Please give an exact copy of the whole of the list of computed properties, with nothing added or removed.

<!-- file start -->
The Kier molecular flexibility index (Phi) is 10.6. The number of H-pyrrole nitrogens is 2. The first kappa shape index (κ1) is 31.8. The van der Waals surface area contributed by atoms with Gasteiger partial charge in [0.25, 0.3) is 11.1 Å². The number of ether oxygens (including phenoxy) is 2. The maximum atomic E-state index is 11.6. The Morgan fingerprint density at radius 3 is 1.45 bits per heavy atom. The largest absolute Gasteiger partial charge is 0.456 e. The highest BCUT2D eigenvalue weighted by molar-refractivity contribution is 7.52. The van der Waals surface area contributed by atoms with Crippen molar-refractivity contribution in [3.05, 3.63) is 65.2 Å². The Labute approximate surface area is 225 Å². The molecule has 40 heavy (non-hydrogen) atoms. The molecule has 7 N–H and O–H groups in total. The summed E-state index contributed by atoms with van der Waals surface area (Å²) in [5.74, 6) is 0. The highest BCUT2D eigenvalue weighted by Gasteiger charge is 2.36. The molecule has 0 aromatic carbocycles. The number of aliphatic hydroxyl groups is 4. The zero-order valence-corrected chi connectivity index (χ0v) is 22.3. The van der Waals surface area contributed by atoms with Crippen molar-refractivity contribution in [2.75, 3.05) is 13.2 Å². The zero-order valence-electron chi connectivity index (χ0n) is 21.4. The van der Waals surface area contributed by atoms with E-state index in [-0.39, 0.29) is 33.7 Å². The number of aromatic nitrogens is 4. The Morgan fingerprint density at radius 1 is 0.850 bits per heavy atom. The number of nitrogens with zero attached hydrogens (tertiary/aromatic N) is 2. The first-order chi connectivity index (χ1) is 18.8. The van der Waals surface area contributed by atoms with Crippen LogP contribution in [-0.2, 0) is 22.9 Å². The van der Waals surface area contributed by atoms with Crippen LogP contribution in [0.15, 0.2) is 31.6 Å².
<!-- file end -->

The Kier molecular flexibility index (Phi) is 10.6. The number of H-pyrrole nitrogens is 2. The first kappa shape index (κ1) is 31.8. The van der Waals surface area contributed by atoms with Gasteiger partial charge in [0.25, 0.3) is 11.1 Å². The number of ether oxygens (including phenoxy) is 2. The maximum atomic E-state index is 11.6. The Morgan fingerprint density at radius 3 is 1.45 bits per heavy atom. The largest absolute Gasteiger partial charge is 0.456 e. The highest BCUT2D eigenvalue weighted by molar-refractivity contribution is 7.52. The van der Waals surface area contributed by atoms with Crippen molar-refractivity contribution in [3.05, 3.63) is 65.2 Å². The Labute approximate surface area is 225 Å². The molecule has 40 heavy (non-hydrogen) atoms. The molecule has 7 N–H and O–H groups in total. The summed E-state index contributed by atoms with van der Waals surface area (Å²) in [5.74, 6) is 0. The highest BCUT2D eigenvalue weighted by Gasteiger charge is 2.36. The molecule has 0 aromatic carbocycles. The number of aliphatic hydroxyl groups is 4. The zero-order valence-corrected chi connectivity index (χ0v) is 22.3. The van der Waals surface area contributed by atoms with Crippen molar-refractivity contribution in [2.75, 3.05) is 13.2 Å². The zero-order valence-electron chi connectivity index (χ0n) is 21.4. The van der Waals surface area contributed by atoms with E-state index in [-0.39, 0.29) is 33.7 Å². The number of aromatic nitrogens is 4. The Morgan fingerprint density at radius 1 is 0.850 bits per heavy atom. The number of nitrogens with zero attached hydrogens (tertiary/aromatic N) is 2. The first-order chi connectivity index (χ1) is 18.8. The van der Waals surface area contributed by atoms with Crippen LogP contribution in [-0.2, 0) is 22.9 Å². The van der Waals surface area contributed by atoms with Crippen LogP contribution in [0.15, 0.2) is 31.6 Å².